Many of the same doctors who treated Chris as a child also treated Asher, like Dr. Richard Hopper, surgical director of Seattle Children’s Craniofacial Center.
“When I first met Asher he was a few weeks old, weighed six pounds, and was struggling so much to breathe, he turned blue without oxygen,” said Hopper. “All our team wanted to do was to help this young boy breathe normally as quickly as possible.”
Chris grew up at Seattle Children’s, making yearly trips to the hospital for various things, and so he knew firsthand the expert care his son would receive.
“Seattle Children’s was like a second home to me,” said Chris. “I would usually go once or twice a year. I’ve gone through what my son’s gone through, which adds a level of comfort. When I met Dr. Hopper, he was just starting out.”
It was surreal to see so many familiar faces from his childhood, but also reassuring to Chris and his family.
More than just care
Asher spent the first month of his life at Seattle Children’s. When they finally went home, their normal as new parents was learning how to adjust to tubes and suctions.
“It was our normal,” said Kirstin. “We didn’t know any different.”
When Asher was about 3 months old, he underwent his first surgery at Seattle Children’s, a mandible distraction, to distract his lower jaw and help open up his airway. The small metal device lengthens the jawbone. Hopper performed the surgery.
The distraction surgery went well. Once the device was in place, Kirstin and Chris needed to turn the device daily, much like a clock, to slowly move Asher’s jaw forward. A couple months later, the family returned for a second surgery. Asher’s jaw was in a new position and the device needed to be removed. Hopper performed the second surgery as well.
“The distraction surgery was able to unlock Asher’s growth potential in his lower jaw,” said Hopper. “It allowed him to catch up and start to breathe normally. It is so gratifying when our team is able to offer this one surgical intervention to a struggling baby like Asher, and then to see him grow up into a healthy, happy 8-year-old boy with an exciting life in front of him.”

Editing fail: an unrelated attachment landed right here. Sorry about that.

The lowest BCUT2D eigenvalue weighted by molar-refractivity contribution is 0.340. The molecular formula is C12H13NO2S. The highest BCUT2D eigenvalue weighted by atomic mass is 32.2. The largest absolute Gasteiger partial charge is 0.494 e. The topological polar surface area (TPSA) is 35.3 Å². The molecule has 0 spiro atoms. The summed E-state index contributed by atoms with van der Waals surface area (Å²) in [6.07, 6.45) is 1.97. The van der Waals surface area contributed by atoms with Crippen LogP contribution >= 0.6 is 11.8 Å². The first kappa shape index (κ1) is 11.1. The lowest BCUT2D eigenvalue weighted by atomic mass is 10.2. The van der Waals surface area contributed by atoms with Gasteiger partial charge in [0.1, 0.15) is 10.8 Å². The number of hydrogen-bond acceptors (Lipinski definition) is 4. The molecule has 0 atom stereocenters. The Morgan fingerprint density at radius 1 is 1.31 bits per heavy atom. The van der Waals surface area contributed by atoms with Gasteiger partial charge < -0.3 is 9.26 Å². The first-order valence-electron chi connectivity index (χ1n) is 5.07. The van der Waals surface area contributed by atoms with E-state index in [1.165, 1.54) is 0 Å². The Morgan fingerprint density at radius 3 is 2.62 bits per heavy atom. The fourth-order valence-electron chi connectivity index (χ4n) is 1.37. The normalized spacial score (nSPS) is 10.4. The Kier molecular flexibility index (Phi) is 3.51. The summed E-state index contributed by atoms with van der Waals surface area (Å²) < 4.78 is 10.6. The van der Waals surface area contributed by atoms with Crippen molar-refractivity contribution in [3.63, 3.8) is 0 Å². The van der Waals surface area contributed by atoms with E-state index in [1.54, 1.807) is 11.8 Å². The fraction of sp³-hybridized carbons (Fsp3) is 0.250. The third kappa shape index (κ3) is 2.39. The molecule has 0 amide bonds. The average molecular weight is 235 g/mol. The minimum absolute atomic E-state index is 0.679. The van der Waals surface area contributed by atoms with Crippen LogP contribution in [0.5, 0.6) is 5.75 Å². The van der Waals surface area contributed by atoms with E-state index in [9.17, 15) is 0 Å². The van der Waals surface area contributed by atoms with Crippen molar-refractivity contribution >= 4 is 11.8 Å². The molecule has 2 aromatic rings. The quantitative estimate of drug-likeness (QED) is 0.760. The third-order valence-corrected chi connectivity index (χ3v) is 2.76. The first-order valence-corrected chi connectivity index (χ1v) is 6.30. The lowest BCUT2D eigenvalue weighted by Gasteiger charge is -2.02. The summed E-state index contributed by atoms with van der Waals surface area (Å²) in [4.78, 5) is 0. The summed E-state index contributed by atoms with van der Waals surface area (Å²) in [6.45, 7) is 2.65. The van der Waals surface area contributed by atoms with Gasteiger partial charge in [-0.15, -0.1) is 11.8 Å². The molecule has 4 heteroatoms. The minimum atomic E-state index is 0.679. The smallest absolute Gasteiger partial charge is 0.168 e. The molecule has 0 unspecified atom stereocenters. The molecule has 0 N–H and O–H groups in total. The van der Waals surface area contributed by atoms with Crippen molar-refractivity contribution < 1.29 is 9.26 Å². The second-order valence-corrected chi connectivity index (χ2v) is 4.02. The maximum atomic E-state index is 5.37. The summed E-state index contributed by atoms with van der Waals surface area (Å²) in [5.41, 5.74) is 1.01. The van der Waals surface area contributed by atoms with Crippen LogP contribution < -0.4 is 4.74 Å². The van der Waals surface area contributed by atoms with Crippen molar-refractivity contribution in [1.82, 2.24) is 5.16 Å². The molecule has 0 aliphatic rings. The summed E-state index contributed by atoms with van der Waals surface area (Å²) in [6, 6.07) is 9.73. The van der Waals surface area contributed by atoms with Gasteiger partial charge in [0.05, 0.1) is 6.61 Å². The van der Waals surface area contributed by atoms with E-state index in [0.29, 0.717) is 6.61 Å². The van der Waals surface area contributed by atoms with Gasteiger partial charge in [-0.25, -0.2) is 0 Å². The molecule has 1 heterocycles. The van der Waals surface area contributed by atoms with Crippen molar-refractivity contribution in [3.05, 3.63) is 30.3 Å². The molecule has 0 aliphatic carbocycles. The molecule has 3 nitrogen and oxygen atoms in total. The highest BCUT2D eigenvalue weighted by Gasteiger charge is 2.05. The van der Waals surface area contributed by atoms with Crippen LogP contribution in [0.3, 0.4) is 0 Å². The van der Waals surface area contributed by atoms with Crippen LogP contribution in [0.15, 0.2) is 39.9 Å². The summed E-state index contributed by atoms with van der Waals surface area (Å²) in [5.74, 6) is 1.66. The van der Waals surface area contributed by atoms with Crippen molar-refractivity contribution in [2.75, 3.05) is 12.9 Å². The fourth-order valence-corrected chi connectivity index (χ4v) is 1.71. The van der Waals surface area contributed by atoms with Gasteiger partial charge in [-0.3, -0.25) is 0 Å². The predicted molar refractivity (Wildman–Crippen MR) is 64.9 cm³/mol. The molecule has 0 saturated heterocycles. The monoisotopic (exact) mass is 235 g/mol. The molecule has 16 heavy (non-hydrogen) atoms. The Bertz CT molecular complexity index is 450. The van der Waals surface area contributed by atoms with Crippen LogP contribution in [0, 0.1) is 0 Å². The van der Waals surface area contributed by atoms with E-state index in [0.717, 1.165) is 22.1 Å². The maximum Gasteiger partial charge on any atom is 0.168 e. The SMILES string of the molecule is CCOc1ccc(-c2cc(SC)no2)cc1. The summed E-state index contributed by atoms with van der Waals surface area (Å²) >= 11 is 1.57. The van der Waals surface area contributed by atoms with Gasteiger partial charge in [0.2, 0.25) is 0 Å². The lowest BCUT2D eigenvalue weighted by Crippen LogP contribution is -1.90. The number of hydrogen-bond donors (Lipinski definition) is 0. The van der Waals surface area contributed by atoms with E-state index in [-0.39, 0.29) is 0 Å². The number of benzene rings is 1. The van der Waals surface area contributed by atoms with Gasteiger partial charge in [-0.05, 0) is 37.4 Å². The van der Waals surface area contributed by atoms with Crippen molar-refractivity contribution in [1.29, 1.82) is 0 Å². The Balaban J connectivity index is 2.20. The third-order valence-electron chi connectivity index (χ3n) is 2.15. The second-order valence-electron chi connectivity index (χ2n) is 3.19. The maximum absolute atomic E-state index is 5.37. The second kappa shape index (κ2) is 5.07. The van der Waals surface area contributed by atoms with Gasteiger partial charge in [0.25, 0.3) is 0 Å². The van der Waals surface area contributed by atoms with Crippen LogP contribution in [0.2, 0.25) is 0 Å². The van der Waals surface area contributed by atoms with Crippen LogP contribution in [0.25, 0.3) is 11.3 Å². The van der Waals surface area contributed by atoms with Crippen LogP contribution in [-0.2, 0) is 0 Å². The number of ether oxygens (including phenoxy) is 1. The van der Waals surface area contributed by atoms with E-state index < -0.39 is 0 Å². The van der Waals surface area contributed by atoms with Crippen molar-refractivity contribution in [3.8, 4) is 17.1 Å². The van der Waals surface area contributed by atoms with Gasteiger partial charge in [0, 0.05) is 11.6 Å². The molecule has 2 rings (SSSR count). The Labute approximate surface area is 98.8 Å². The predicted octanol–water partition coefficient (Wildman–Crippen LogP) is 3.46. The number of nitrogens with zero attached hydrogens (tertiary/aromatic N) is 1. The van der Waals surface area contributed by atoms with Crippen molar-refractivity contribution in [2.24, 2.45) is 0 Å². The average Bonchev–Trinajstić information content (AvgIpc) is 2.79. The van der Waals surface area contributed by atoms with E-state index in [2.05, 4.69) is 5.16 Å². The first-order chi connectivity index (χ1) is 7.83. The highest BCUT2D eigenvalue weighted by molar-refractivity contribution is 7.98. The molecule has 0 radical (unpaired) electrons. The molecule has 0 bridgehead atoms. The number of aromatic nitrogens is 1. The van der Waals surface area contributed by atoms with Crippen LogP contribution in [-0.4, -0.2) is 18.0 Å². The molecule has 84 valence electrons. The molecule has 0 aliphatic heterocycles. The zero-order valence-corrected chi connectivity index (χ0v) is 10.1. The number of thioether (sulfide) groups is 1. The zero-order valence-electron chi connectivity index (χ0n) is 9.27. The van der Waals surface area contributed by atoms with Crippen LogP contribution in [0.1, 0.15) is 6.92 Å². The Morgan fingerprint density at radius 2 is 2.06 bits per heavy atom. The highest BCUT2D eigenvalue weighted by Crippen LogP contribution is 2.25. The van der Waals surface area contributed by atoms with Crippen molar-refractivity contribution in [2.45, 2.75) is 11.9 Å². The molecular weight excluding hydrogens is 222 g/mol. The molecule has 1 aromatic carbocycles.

Chris underwent a similar procedure when he was a patient, and so it helped put the family at ease. They knew what to expect.
“I didn’t have a moment of fear while we were at Seattle Children’s,” said Kirstin. “I knew we were in good hands. They not only took care of us in physical ways, but they also made us feel comfortable and at ease. They even offered us massages while we were there.”
Growing up at Seattle Children’s
Asher’s last surgery occurred when he was 2 years old. It was to repair his cleft palate.
“We’ll never forget the people who cared for us,” said Kirstin.
According to Kirstin, Asher’s wounds aren’t visible anymore. He doesn’t need more surgeries, and he no longer has any issues with speech. He’s just like any other kid.
“People used to tell us, ‘I’m sorry,’ and I never could understand why,” said Kirstin. “We’re so grateful for the life we’ve been given. It makes you appreciate things more.”
Giving the gift of gratitude
Today, Asher is 8 years old and doing great. He loves Legos, video games, art and has a compassionate, empathetic heart.
“He wants to help people,” said Kirstin. “He cares so strongly for others.”
This year, Asher wanted to thank the people who cared so deeply for him while he was in the hospital, and so he wrote a hand-written letter to Hopper and the craniofacial team.
In his letter he writes:
Thank you for helping me. Thank you for helping all of us kids. You save us from a hard life.
The sweet letter is one of gratitude. It’s a feeling the family shares for the place they called home.
“When we look back, we only remember the good,” said Kirstin. “Seattle Children’s will always be a part of our family too.”